The House Judiciary Committee has asked Attorney General Eric Holder to outline any plans for changes to the Office of the Pardon Attorney in the wake of a ProPublica investigation that found white applicants were nearly four times as likely to receive a presidential pardon as minorities.

The committee's inquiries into the Justice Department office were included at the top of a long list of questions from Republican and Democratic members following Holder's appearance before the panel in December to testify on other matters.

The pardon-related questions were written by Rep. Bobby Scott, D-Va., who serves as ranking member of the House Subcommittee on Crime, Terrorism and Homeland Security and represents a district where African-Americans make up more than half the population. “I am troubled by recent reports outlining persistent and significant problems at the Office of the Pardons (sic) Attorney,” Scott said in a statement to ProPublica. Scott said he is “awaiting a response” from Holder.

Each year, the pardon office sifts through hundreds of requests for presidential pardons, selecting a few for the president's signature. The vast majority of applications are discarded by the pardon attorney and never seen by the White House.

At his confirmation hearing in January 2009, Holder spoke at length about presidential pardons and lessons he had learned while serving as deputy attorney general during the presidency of Bill Clinton. “I think we have to work to improve the pardon process within the Department of Justice,” Holder told members of the Senate Judiciary Committee.

In his questions to Holder, Scott wrote that ProPublica's stories on pardons, co-published with The Washington Post, showed “significant and persistent problems within the Office of the Pardon Attorney. You testified when you were confirmed that you would study the problems with the clemency advisory process and fix them. Please let us know what you have found and what changes you have made or plan to make,” Scott wrote.

Holder, who became embroiled in the pardon of fugitive financier Marc Rich at the end of the Clinton administration, declined repeated requests from ProPublica to be interviewed about the pardons process. His deputy, James Cole, has also declined interview requests.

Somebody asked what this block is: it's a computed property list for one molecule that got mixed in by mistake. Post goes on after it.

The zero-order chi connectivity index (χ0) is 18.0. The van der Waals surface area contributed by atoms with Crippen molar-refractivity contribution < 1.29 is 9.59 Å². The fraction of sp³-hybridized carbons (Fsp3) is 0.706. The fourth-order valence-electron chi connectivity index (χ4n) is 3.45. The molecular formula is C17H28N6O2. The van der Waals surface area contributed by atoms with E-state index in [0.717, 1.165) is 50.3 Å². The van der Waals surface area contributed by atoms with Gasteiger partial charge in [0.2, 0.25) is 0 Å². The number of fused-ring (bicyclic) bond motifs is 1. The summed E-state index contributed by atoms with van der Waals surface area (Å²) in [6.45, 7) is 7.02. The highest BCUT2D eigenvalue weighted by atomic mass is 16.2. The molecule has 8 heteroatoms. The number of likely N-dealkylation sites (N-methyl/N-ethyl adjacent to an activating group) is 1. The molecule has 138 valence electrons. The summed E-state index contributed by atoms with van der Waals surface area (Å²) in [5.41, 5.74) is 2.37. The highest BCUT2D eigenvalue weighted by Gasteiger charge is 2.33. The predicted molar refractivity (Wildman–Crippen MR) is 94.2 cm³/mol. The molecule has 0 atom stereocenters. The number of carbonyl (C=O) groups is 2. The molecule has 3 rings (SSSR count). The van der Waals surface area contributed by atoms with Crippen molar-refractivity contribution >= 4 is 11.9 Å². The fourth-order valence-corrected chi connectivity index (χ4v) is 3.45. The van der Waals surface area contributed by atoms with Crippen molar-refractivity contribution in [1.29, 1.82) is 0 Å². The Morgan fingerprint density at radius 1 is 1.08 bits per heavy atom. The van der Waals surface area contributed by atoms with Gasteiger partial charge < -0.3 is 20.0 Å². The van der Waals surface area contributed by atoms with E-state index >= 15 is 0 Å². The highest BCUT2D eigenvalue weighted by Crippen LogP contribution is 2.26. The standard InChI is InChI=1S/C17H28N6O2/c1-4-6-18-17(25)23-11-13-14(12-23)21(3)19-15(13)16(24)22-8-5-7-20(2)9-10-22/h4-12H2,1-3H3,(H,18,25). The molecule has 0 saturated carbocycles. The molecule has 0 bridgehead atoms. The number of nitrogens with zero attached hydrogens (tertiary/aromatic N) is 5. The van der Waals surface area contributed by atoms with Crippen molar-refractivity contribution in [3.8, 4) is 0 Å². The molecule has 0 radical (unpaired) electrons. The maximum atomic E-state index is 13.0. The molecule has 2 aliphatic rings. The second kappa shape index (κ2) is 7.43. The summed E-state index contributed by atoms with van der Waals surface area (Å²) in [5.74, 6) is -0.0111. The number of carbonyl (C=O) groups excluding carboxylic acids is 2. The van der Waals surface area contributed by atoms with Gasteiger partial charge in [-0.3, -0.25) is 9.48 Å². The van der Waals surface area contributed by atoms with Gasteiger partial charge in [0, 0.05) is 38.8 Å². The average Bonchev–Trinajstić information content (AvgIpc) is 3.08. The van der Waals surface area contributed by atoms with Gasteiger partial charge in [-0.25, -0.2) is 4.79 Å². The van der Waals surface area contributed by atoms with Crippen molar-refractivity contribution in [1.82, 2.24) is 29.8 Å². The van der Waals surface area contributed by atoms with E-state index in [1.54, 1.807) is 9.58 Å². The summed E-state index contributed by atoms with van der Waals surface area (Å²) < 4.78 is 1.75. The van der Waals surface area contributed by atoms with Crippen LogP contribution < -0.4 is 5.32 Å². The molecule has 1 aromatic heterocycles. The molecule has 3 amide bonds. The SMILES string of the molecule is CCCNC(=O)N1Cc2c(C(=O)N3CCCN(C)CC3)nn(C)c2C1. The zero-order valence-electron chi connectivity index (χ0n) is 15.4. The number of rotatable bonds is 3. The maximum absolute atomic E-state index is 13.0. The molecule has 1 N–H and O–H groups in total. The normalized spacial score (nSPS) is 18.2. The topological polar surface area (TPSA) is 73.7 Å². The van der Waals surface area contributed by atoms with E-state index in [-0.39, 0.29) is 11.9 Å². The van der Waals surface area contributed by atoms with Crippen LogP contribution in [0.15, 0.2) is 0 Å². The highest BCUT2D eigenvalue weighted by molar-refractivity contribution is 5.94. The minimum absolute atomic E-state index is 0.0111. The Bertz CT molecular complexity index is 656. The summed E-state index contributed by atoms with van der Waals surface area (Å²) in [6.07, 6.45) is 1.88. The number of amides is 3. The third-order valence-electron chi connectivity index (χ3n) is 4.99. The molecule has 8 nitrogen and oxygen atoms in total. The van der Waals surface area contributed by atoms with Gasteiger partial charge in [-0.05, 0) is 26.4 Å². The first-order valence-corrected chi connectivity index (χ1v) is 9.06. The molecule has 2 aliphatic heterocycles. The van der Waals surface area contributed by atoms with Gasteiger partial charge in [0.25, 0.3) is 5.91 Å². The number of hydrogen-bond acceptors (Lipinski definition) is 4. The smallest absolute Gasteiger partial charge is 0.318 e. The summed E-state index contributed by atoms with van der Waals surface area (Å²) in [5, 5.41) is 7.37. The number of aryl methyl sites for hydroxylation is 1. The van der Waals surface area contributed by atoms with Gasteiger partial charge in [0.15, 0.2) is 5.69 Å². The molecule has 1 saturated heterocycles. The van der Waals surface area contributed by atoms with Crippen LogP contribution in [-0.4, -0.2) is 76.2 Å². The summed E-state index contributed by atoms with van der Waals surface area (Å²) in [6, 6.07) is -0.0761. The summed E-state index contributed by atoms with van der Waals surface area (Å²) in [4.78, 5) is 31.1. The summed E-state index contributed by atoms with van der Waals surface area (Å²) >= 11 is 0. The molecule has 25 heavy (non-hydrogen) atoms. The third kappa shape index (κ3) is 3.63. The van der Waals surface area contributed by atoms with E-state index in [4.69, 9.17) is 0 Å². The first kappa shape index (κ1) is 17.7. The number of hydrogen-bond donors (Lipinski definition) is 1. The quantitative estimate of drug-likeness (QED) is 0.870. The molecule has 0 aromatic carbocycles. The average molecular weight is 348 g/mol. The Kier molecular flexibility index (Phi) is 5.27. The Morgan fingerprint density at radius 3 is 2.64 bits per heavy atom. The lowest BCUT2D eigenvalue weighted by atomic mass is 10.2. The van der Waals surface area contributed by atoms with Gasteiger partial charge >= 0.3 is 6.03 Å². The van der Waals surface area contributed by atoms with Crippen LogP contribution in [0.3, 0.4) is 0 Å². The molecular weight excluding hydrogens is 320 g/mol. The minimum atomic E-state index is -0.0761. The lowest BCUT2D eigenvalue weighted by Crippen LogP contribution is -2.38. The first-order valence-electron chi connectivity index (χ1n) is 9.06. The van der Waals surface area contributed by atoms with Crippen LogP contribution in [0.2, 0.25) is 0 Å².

Justice Department spokeswoman Laura Sweeney said the agency has received the questions “and will respond accordingly.” Sweeney said the department is continuing to evaluate ProPublica's statistical analysis showing a racial disparity in pardons. During his two-term presidency, George W. Bush pardoned 189 people, including seven African-Americans. President Obama has pardoned 22 people, including two minorities.

ProPublica's analysis also showed that married applicants were twice as likely as single applicants to be pardoned and that an applicant with congressional support was three times as likely to succeed. Scott specifically inquired about the effect of political support on pardons.

Known as “Questions For Response,” the committee's lengthy list of inquiries, which included questions on a variety of Justice Department issues and programs, was sent to Holder on Jan. 20. The questions will be made public and entered into the committee record along with Holder's answers once they are received.

Scott provided his questions regarding pardons to ProPublica.

Questions for Attorney General Eric Holder

Following are questions about the Justice Department's Office of the Pardon Attorney sent to Attorney General Eric Holder by the House Judiciary Committee:

  • On December 3, the Washington Post printed an article that reported significant and persistent problems within the Office of the Pardon Attorney. You testified when you were confirmed that you would study the problems with the clemency advisory process and fix them. Please let us know what you have found and what changes you have made or plan to make.
  • It has been reported that the pardon attorney no longer assigns commutation cases to staff attorneys, and does not write a recommendation in the large majority of these cases.
  • How does this fulfill the Department's responsibility to advise the president about the merits of each case?
  • Doesn't this make the commutation process meaningless for most applicants?
  • How can the pardon attorney himself conduct a meaningful review of thousands of commutation petitions?
  • Even if most of these should be denied, if no one is really looking at them, how do you know each one is without merit?
  • We can all agree that no system is perfect. The legal system is no exception. There are mistakes. The Constitution gives the president a role in fixing such mistakes. How does this procedure help the president do that?
  • How does the pardon office identify the rare exception that deserves a closer look? Political support? Media attention? If so, is that the best way — the most fair way — to make these decisions?